## AssignmentEdit

The "=" operator is used for assignment. The operator also serves as a comparison operator (see Comparison).

- To set values:

```
x = 7 ' x is now seven; in math terms we could say "let x = 7"
x = -1294
x = "example"
```

You can use variables in the equal operator, as well.

```
Dim x As Integer
Dim y As Integer = 4
x = y ' Anywhere we use x, 4 will be used.
y = 5 ' Anywhere we use y, 5 will be used, x stays to 4
```

## ComparisonEdit

The "=" operator is used for comparison. The operator also serves as a assignation operator (see Assignment).

- To compare values:

```
If 4 = 9 Then ' This code will never happen:
End ' Exit the program.
End If
If 1234 = 1234 Then ' This code will always be run after the check:
MessageBox.Show("Wow! 1234 is the same as 1234.")
' Create a box in the center of the screen.
End If
```

You can use variables in the equal operator, as well.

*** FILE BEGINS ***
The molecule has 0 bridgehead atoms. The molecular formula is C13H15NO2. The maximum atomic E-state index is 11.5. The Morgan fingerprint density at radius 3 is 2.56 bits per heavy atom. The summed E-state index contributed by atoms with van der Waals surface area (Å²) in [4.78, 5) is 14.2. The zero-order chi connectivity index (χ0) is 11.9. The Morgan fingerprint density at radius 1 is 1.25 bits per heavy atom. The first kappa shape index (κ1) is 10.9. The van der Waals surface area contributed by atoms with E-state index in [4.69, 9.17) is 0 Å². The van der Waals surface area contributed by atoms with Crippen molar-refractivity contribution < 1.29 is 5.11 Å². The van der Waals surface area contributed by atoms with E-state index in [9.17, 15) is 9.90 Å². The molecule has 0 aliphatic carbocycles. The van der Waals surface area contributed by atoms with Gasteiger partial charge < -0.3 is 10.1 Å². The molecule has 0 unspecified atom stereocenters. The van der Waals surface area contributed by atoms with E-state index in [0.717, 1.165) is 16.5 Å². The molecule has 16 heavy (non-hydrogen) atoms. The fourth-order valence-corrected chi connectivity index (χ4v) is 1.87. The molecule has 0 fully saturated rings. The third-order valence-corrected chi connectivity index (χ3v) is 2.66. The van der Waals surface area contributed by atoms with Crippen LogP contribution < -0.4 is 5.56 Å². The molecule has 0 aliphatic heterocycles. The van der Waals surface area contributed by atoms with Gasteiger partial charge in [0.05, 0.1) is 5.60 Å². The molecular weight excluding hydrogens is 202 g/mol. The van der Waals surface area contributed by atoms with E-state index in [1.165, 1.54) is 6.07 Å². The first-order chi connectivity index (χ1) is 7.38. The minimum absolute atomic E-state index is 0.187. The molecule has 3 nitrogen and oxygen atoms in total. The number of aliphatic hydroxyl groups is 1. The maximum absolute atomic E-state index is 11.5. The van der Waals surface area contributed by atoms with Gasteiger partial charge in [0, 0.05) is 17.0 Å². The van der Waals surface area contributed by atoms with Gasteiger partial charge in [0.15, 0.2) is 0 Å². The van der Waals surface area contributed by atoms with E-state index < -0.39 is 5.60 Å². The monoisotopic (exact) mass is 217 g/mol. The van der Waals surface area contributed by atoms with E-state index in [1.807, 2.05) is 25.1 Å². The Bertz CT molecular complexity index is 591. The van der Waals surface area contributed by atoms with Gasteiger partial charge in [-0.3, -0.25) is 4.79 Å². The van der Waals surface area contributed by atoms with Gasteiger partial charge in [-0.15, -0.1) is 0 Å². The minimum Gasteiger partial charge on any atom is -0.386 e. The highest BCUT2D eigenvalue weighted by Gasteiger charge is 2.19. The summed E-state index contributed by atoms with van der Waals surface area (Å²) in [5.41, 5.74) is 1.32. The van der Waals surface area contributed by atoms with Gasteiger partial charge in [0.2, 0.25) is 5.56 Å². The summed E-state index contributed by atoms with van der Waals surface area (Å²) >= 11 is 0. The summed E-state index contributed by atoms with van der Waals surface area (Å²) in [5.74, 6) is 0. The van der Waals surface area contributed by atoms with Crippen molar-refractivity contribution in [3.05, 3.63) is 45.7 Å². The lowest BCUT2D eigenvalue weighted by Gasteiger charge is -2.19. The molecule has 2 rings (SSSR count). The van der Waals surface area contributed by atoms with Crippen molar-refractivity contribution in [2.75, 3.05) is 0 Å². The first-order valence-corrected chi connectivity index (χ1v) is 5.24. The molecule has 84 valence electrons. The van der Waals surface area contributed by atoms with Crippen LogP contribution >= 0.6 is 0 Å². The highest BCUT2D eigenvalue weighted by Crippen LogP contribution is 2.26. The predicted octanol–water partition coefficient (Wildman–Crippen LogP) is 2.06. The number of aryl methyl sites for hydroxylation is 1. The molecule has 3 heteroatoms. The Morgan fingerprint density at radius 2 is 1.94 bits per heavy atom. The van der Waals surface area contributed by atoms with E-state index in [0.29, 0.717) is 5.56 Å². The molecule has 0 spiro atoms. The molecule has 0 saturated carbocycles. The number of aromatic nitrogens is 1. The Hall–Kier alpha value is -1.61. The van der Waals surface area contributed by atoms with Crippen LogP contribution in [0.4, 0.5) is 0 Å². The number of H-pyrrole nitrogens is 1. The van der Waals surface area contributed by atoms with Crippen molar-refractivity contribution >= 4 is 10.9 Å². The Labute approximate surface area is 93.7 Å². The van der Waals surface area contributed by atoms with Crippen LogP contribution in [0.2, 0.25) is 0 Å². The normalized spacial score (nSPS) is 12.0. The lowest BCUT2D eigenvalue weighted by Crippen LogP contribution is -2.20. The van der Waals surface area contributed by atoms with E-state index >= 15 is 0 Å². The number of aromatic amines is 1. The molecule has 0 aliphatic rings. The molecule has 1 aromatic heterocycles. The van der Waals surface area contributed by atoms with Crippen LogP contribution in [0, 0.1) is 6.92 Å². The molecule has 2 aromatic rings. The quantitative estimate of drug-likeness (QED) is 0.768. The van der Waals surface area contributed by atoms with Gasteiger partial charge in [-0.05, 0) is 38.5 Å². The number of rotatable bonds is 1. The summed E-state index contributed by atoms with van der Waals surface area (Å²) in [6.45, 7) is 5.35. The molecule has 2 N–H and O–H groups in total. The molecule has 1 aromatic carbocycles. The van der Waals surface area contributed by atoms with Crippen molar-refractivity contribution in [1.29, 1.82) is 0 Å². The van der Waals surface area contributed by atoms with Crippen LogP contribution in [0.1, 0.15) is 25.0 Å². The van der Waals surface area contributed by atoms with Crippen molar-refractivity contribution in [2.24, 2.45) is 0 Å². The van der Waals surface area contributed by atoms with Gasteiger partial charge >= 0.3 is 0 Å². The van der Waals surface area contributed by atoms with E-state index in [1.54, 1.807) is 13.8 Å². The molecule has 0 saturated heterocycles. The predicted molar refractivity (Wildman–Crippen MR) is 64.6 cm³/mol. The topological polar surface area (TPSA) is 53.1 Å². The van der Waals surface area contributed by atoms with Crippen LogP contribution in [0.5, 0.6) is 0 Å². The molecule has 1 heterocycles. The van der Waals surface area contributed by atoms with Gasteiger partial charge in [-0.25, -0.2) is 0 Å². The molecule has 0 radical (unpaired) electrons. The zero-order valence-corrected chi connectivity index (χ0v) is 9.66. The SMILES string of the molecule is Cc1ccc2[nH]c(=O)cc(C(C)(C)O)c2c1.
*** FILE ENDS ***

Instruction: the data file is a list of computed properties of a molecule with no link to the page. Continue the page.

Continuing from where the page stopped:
```
If x = 4 Then
MessageBox.Show("x is four.")
End If
```

Let's try a slightly more advanced operation.

```
MessageBox.Show("Seven equals two is " & (7 = 2) & ".")
' The parentheses are used because otherwise, by order of operations (equals is
' processed last), it would be comparing the strings "Seven equals two is 7" and "2.".
' Note here that the & operator appends to the string. We will talk about this later.
'
' The result of this should be a message box popping up saying "Seven equals two is
' False." This is because (7 = 2) will return False anywhere you put it. In the
' same sense, (7 = 7) will return True:
MessageBox.Show("Seven equals seven is " & (7 = 7) & ".")
```

You will get an error if you try to assign a constant or a literal a value, such as 7 = 2. You can compare 7 and 2, but the answer will always be False.

In the case of two equal operators appearing in a statement, such as

```
Dim x As Boolean
x = 2 = 7
```

The second equal operator will be processed first, comparing 2 and 7, giving a False. Then the first equal operator will be processed, assigning False to x.

### More Comparison OperatorsEdit

```
(x < y) (x > y) (x <> y) (x <= y) (x >= y)
```

(x less than y), (x more than y), (x not equal to y), (x less than or equal y) & (x greater than or equal to y)

Note the way round the operators are on the last two, putting them the other way round is not valid.